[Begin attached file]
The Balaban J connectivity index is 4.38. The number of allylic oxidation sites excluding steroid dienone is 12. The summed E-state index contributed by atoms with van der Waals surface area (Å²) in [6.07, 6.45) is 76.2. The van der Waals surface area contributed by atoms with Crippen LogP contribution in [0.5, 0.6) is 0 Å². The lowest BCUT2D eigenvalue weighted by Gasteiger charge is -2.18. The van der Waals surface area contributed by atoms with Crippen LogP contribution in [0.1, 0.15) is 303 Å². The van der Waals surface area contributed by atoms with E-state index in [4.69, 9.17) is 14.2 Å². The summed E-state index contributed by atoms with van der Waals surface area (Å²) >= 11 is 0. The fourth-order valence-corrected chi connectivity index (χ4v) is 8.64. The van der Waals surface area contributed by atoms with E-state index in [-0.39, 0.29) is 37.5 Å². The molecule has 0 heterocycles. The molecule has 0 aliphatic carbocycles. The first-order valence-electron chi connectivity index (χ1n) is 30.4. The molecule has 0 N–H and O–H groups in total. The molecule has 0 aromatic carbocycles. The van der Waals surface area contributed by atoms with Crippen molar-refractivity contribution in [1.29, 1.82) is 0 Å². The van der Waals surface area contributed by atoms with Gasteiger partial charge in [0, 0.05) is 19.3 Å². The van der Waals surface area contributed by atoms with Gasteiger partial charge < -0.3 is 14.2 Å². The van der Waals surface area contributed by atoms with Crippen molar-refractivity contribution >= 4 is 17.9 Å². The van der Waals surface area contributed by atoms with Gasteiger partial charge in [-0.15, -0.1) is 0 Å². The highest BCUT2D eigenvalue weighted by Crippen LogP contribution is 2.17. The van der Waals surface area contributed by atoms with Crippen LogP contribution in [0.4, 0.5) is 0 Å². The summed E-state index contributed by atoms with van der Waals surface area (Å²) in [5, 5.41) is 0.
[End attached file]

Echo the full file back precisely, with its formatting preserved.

The Balaban J connectivity index is 4.38. The number of allylic oxidation sites excluding steroid dienone is 12. The summed E-state index contributed by atoms with van der Waals surface area (Å²) in [6.07, 6.45) is 76.2. The van der Waals surface area contributed by atoms with Crippen LogP contribution in [0.5, 0.6) is 0 Å². The lowest BCUT2D eigenvalue weighted by Gasteiger charge is -2.18. The van der Waals surface area contributed by atoms with Crippen LogP contribution in [0.1, 0.15) is 303 Å². The van der Waals surface area contributed by atoms with E-state index in [4.69, 9.17) is 14.2 Å². The summed E-state index contributed by atoms with van der Waals surface area (Å²) >= 11 is 0. The fourth-order valence-corrected chi connectivity index (χ4v) is 8.64. The van der Waals surface area contributed by atoms with E-state index in [-0.39, 0.29) is 37.5 Å². The molecule has 0 heterocycles. The molecule has 0 aliphatic carbocycles. The first-order valence-electron chi connectivity index (χ1n) is 30.4. The molecule has 0 N–H and O–H groups in total. The molecule has 0 aromatic carbocycles. The van der Waals surface area contributed by atoms with Crippen molar-refractivity contribution in [1.29, 1.82) is 0 Å². The van der Waals surface area contributed by atoms with Gasteiger partial charge in [0, 0.05) is 19.3 Å². The van der Waals surface area contributed by atoms with Gasteiger partial charge < -0.3 is 14.2 Å². The van der Waals surface area contributed by atoms with Crippen molar-refractivity contribution >= 4 is 17.9 Å². The van der Waals surface area contributed by atoms with Gasteiger partial charge in [-0.15, -0.1) is 0 Å². The highest BCUT2D eigenvalue weighted by Crippen LogP contribution is 2.17. The van der Waals surface area contributed by atoms with Crippen LogP contribution in [0.4, 0.5) is 0 Å². The summed E-state index contributed by atoms with van der Waals surface area (Å²) in [5, 5.41) is 0.